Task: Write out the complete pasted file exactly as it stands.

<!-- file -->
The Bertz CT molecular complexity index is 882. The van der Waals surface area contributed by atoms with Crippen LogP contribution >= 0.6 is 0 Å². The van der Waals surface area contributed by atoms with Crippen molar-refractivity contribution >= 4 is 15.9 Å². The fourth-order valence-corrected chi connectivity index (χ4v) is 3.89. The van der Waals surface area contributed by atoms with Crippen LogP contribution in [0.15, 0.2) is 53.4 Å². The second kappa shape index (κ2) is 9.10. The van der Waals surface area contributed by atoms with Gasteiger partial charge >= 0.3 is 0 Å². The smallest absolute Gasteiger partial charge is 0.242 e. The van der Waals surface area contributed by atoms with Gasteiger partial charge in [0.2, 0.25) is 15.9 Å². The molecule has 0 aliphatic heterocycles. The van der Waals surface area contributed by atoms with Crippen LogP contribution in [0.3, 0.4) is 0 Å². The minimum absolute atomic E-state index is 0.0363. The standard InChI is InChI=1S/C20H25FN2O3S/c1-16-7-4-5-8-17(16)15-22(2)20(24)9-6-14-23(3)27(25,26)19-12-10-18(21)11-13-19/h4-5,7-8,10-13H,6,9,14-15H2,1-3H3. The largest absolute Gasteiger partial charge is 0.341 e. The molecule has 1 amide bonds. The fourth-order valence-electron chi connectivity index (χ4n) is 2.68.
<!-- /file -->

The Bertz CT molecular complexity index is 882. The van der Waals surface area contributed by atoms with Crippen LogP contribution >= 0.6 is 0 Å². The van der Waals surface area contributed by atoms with Crippen molar-refractivity contribution >= 4 is 15.9 Å². The fourth-order valence-corrected chi connectivity index (χ4v) is 3.89. The van der Waals surface area contributed by atoms with Crippen LogP contribution in [0.15, 0.2) is 53.4 Å². The second kappa shape index (κ2) is 9.10. The van der Waals surface area contributed by atoms with Gasteiger partial charge >= 0.3 is 0 Å². The smallest absolute Gasteiger partial charge is 0.242 e. The van der Waals surface area contributed by atoms with Gasteiger partial charge in [0.2, 0.25) is 15.9 Å². The molecule has 0 aliphatic heterocycles. The van der Waals surface area contributed by atoms with Crippen LogP contribution in [0.3, 0.4) is 0 Å². The minimum absolute atomic E-state index is 0.0363. The standard InChI is InChI=1S/C20H25FN2O3S/c1-16-7-4-5-8-17(16)15-22(2)20(24)9-6-14-23(3)27(25,26)19-12-10-18(21)11-13-19/h4-5,7-8,10-13H,6,9,14-15H2,1-3H3. The largest absolute Gasteiger partial charge is 0.341 e. The molecule has 1 amide bonds. The fourth-order valence-electron chi connectivity index (χ4n) is 2.68.